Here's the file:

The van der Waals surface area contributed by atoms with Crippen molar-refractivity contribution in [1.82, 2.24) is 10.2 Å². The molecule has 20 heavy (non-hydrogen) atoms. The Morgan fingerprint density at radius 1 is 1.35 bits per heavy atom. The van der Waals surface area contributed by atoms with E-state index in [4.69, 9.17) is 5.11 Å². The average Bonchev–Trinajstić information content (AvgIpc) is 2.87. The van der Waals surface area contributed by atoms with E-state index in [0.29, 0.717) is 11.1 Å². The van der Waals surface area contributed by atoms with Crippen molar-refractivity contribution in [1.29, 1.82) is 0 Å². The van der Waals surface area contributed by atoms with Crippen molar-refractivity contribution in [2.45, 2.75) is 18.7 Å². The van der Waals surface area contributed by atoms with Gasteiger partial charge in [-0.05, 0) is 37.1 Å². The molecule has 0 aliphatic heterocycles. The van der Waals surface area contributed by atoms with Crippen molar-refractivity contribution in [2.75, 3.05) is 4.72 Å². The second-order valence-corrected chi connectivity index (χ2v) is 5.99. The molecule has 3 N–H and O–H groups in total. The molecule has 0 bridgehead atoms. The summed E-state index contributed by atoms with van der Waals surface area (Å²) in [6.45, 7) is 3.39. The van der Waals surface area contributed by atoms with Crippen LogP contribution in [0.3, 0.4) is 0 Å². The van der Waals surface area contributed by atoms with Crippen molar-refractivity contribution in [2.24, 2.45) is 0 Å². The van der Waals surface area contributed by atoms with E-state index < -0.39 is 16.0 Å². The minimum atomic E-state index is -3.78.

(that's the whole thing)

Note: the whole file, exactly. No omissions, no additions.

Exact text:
The van der Waals surface area contributed by atoms with Crippen molar-refractivity contribution in [1.82, 2.24) is 10.2 Å². The molecule has 20 heavy (non-hydrogen) atoms. The Morgan fingerprint density at radius 1 is 1.35 bits per heavy atom. The van der Waals surface area contributed by atoms with E-state index in [4.69, 9.17) is 5.11 Å². The average Bonchev–Trinajstić information content (AvgIpc) is 2.87. The van der Waals surface area contributed by atoms with E-state index in [0.29, 0.717) is 11.1 Å². The van der Waals surface area contributed by atoms with Crippen molar-refractivity contribution in [1.29, 1.82) is 0 Å². The van der Waals surface area contributed by atoms with Crippen molar-refractivity contribution in [2.45, 2.75) is 18.7 Å². The van der Waals surface area contributed by atoms with Gasteiger partial charge in [-0.05, 0) is 37.1 Å². The molecule has 0 aliphatic heterocycles. The van der Waals surface area contributed by atoms with Crippen molar-refractivity contribution in [2.75, 3.05) is 4.72 Å². The second-order valence-corrected chi connectivity index (χ2v) is 5.99. The molecule has 3 N–H and O–H groups in total. The molecule has 0 bridgehead atoms. The summed E-state index contributed by atoms with van der Waals surface area (Å²) in [6.45, 7) is 3.39. The van der Waals surface area contributed by atoms with Crippen LogP contribution in [0.3, 0.4) is 0 Å². The van der Waals surface area contributed by atoms with Crippen molar-refractivity contribution in [2.24, 2.45) is 0 Å². The van der Waals surface area contributed by atoms with E-state index < -0.39 is 16.0 Å². The minimum atomic E-state index is -3.78.